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  MissScarlett: This story has it all - sex, power, fast cars, ruin, death - but it also has <fake news>.

Atlanta Constitution, July 27th 1902:

<New Haven, Conn., Jul. 26. -(Special)- Miss Etta Cook, a member of a well-known family here, committed suicide last evening because Alfred Austell, of Atlanta, Ga., a Yale student, intended leaving for his home in the south. The young woman, it seems, had been in love with the young man and when she learned of his plan to return to Atlanta for good she took poison.

Austell had known Miss Cook for some time and counted her among his friends. Never, for an instant, did he imagine that she regarded him as other than an acquaintance. Several friends had told him that the young woman thought much of him, but he did not consider the matter seriously.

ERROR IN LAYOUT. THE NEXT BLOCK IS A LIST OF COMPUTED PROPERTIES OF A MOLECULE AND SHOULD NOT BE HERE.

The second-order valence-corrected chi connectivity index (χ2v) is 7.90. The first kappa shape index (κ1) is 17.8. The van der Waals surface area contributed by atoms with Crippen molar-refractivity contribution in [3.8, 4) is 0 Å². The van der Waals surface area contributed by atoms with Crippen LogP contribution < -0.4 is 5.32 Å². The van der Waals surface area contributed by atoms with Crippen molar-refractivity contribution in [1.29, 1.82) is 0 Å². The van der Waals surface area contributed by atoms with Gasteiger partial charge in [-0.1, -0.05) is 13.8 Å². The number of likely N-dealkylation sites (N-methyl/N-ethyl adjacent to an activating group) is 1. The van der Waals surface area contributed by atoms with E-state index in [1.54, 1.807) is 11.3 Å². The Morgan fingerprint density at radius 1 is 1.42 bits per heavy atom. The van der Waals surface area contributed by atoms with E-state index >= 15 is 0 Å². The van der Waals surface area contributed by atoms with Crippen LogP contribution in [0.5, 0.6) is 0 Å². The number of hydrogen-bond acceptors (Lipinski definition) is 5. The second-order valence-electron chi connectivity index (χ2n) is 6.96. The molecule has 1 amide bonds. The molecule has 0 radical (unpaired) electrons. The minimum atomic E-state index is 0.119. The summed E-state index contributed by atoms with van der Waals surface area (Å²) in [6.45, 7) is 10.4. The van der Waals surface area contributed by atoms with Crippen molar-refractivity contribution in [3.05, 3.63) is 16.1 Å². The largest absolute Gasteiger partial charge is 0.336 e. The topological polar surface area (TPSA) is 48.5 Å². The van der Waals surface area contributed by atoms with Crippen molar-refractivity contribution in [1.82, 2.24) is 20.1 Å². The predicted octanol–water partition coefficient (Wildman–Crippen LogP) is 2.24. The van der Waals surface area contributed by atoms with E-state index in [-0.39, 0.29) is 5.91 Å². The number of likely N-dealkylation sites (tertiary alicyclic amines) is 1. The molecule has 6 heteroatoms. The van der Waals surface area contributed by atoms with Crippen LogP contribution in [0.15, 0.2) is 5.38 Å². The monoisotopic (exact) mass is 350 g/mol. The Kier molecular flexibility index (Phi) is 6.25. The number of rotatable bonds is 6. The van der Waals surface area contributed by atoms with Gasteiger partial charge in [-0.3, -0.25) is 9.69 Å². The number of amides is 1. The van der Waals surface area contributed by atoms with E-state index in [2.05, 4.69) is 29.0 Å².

Having completed his studies at Yale he decided to make the trip home in his automobile and, meeting Miss Cook, told her of his plans. It is said she asked him if he intended returning to New Haven after having visited his people in the south.

"No," said he, "I have completed my studies, have secured my diploma and there is now no reason why I should come back."

Miss Cook, it is understood, then intimated something of her feeling toward him, but realized that he had thought her only one of his friends, she left and shortly afterwards took the poison which ended her life. Young Austell, while passing the house, heard the commotion which followed the discovery of her body and he was greatly shocked when he learned what had taken place.>